Major League Baseball and the MLB Players Association are discussing potentially drastic changes to the on-field game and economic landscape of the sport in the middle of a collective bargaining agreement, a significant departure from the past that speaks to the chasm between the parties but represents a thaw in the chill that has divided the sides, sources familiar with the talks told ESPN.
Dueling proposals from MLB on Jan. 14 and the union on Friday covered a wide range of topics, according to sources. Among them include:
A three-batter minimum for pitchers
A universal designated hitter
A single trade deadline before the All-Star break
A 20-second pitch clock
The expansion of rosters to 26 men, with a 12-pitcher maximum
Draft advantages for winning teams and penalties for losing teams
A study to lower the mound
A rule that would allow two-sport amateurs to sign major league contracts
With owners meetings set to begin this week and spring training next week amid another tepid free-agent market, the willingness to bandy about ideas -- and the openness to addressing concerns -- is seen as a step in the right direction by both sides. Whether any substantive change comes of it, sources said, remains unclear.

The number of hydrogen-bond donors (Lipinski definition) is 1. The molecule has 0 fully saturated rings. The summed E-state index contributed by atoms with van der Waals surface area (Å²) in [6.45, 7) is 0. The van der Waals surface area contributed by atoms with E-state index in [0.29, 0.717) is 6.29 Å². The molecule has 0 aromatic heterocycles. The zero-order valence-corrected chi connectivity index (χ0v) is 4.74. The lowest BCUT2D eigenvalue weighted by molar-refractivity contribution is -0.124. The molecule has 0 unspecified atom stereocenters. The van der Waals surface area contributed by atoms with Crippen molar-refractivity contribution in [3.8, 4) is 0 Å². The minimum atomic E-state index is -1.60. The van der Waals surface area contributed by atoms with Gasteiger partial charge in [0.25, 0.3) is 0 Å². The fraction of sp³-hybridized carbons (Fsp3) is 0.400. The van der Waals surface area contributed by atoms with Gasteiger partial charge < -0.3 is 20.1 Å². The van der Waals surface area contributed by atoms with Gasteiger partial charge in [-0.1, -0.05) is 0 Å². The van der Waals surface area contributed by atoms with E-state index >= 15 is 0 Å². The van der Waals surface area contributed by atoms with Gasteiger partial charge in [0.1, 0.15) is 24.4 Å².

The three-batter minimum for pitchers, first reported by The Athletic, is perhaps the most controversial measure, as it would ostensibly eliminate a job created by modern bullpen use: the one-out left-handed reliever. MLB's proposal of the idea illustrates the league's concern with both time and pace of game, as constant bullpen shuffling has contributed to the average game time lasting longer than three hours. The rule would apply to all pitchers, except in instances in which pitchers finish an inning or are injured, sources said.